The site of the last opposed invasion of England in 1667 and the first land battle of the Royal Marines. The current fort was built in the 18th century, and modified in the 19th century with substantial additional 19th/20th-century outside batteries.
Guided tours and audio tours of the fort are supplemented by a DVD presentation of the site’s history, and by guided tours of the outside batteries. A new guidebook tells the fascinating history of the Fort.
The nearby submarine mining building houses Felixstowe Museum‘s Collections of local interest. (EH)
Landguard Fort is on the extreme point of Suffolk on the S.E. although (historically) it was considered to be in Essex. The neck of land on which this fort was built is now joined to Walton in Suffolk, but, according to common tradition, the rivers Stour and Orwell, which unite at Harwich, and now flow thence southward into the sea, originally preserved a straight course eastward to the N. of this spit of land, which was then reversed and belonged to Essex on the S. Doubtless great changes have taken place at the outfall of these rivers, both from the large deposits brought down by them, and by the stress of the sea acting on their efflux. An extensive tract of land once existed in this parish of Walton that is now entirely washed away ; upon it was once a castle of the Bigods, which has long been swallowed up. The fort is so surrounded by the sea at high-water as to become an island, almost a mile from the shore.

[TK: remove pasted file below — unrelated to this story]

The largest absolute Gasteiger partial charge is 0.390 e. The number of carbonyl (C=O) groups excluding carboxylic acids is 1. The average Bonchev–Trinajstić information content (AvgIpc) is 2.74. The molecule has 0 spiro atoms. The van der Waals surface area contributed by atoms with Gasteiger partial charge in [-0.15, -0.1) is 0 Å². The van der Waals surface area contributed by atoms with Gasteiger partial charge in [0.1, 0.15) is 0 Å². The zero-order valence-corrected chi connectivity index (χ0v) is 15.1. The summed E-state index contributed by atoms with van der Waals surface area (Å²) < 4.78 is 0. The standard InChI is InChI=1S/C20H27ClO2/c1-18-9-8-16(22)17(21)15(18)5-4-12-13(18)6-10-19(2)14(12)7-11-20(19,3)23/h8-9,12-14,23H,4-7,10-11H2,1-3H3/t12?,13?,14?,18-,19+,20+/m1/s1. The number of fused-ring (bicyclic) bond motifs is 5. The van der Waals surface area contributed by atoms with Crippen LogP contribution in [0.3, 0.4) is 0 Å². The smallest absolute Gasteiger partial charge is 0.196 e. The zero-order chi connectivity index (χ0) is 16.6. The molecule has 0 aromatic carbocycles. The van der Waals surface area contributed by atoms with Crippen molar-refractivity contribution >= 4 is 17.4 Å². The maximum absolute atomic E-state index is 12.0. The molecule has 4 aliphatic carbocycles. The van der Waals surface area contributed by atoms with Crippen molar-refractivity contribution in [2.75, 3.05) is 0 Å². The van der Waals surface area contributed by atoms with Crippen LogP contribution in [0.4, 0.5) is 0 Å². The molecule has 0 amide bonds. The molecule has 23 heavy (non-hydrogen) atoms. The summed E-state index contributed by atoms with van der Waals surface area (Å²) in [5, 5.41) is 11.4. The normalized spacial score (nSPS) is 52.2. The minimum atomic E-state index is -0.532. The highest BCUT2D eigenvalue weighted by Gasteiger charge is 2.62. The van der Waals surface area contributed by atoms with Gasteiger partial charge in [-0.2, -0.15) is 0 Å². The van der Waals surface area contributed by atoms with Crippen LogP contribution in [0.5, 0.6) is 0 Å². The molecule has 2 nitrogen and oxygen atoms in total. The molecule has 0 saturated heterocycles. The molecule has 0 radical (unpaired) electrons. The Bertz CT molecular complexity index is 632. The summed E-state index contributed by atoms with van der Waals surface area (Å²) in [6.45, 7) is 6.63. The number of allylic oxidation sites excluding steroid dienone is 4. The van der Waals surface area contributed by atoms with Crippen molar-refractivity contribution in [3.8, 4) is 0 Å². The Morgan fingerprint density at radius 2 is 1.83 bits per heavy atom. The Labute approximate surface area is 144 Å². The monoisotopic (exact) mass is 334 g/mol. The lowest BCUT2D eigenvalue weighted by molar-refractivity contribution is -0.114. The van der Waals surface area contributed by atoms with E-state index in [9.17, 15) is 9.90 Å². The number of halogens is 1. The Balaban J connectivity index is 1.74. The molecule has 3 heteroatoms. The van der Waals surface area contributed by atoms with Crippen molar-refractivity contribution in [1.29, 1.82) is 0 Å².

It was built in the time of James I. for the defence of Harwich harbour, to which port it is immediately opposite ; and the cost of its construction was very great owing to the difficulties of the foundations. In recent times the fort has been remodelled and adapted to the requirements of modern warfare, both as to its armaments and in the nature of its works.
In 1667, the Dutch landed here with a force of 3000 men and attacked the fort, but were beaten off and forced to re-embark. (Castles Of England, Sir James D. Mackenzie, 1896)
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